Going Digital: The Pioneers Who Paved The Way

Mar 22, 2017

The music industry is making its way into the digital revolution. In fact, you can do almost anything today from your iPad; composing, producing, performing from digital sheet music, or even playing an instrument from this device. Some pioneers have taken full advantage of the iPad or other technologies and what they provide, check out some major ones below:

Joshua Bell and Sam Haywood

Let’s talk a little about these two famous artists.

Joshua Bell

is a world-renowned violinist who started touring Europe at the age 17. What truly made him famous was his first performance in a Washington D.C. subway station in 2007, an experience initiated by the Washington Post columnist, Gene Weingarten. Joshua Bell has received many prizes and recognition, including his induction into the Hollywood Bowl Hall of Fame in 2005. Before that, he played at the World Economic Forum where he earned recognition as a “Young Global Leader”. He has played many different roles: soloist, chamber musician, recording artist, orchestra leader as well as Music Director of the Academy of Saint Martin in the Fields. He strongly believes in the benefits of music education, thus he has devoted himself to many different projects including Education Through Music which increases the number of children playing instruments within major American cities.

Sam Haywood

is a famous British pianist. He has also worn different hats like soloist, chamber musician, composer and Artistic Director at the Solent Music Festival. He also works and plays frequently with the Vienna Philharmonic Orchestra and the Orchestra of the Age of Enlightenment. He was awarded the Isserlis Award by the Royal Philharmonic Society and gives great importance to music for younger generations, that is why he is an ambassador to the West Lakes Academy and has developed many music related projects for children.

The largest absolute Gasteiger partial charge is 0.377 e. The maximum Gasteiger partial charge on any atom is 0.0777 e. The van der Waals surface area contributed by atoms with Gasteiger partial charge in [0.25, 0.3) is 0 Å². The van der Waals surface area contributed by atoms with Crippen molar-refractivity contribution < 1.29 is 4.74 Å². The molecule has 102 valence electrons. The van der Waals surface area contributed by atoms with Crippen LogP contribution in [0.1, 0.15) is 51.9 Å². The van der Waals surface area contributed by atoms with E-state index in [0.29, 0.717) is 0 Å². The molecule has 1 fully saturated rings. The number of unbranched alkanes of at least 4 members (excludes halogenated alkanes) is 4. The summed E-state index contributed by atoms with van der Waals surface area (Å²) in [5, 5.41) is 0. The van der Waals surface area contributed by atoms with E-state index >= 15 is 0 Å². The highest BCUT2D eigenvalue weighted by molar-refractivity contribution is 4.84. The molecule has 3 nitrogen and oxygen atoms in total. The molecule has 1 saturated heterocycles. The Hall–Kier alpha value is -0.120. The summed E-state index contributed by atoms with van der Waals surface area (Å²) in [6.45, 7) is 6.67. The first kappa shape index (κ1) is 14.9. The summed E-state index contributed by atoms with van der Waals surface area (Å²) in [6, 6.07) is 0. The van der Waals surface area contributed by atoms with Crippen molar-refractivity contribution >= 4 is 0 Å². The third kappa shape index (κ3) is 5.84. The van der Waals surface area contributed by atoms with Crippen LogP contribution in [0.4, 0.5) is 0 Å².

These two artists are comfortable working together and it showed during their 2012 performance at the Kennedy Center. At that time, Bell had not switched to digital but Haywood had. During this performance, he used an iPad to read his music and even Bluetooth pedals to turn pages. No page turners were to be seen on stage, Haywood was delighted since he has “had page turners who’ve forgotten their glasses or fallen off the stage.” Bell, however, stuck to his paper sheet music because he thought the iPad screen was too small to perform with. Though, He still uses his iPad to compose or “when he is in a pinch in some remote corner of the world”. On his side, Haywood continues to believe that “The iPad removes so much of the risk”, and he “can even practice in the dark”! When they see Haywood performing, the audience is intrigued, especially the younger age demographic and the musician finds relief by avoiding the limitations of paper scores. Even before this duo started, in 2011 another famous conductor played his part in this digital revolution through the use of his iPad.

Jeffrey Kahane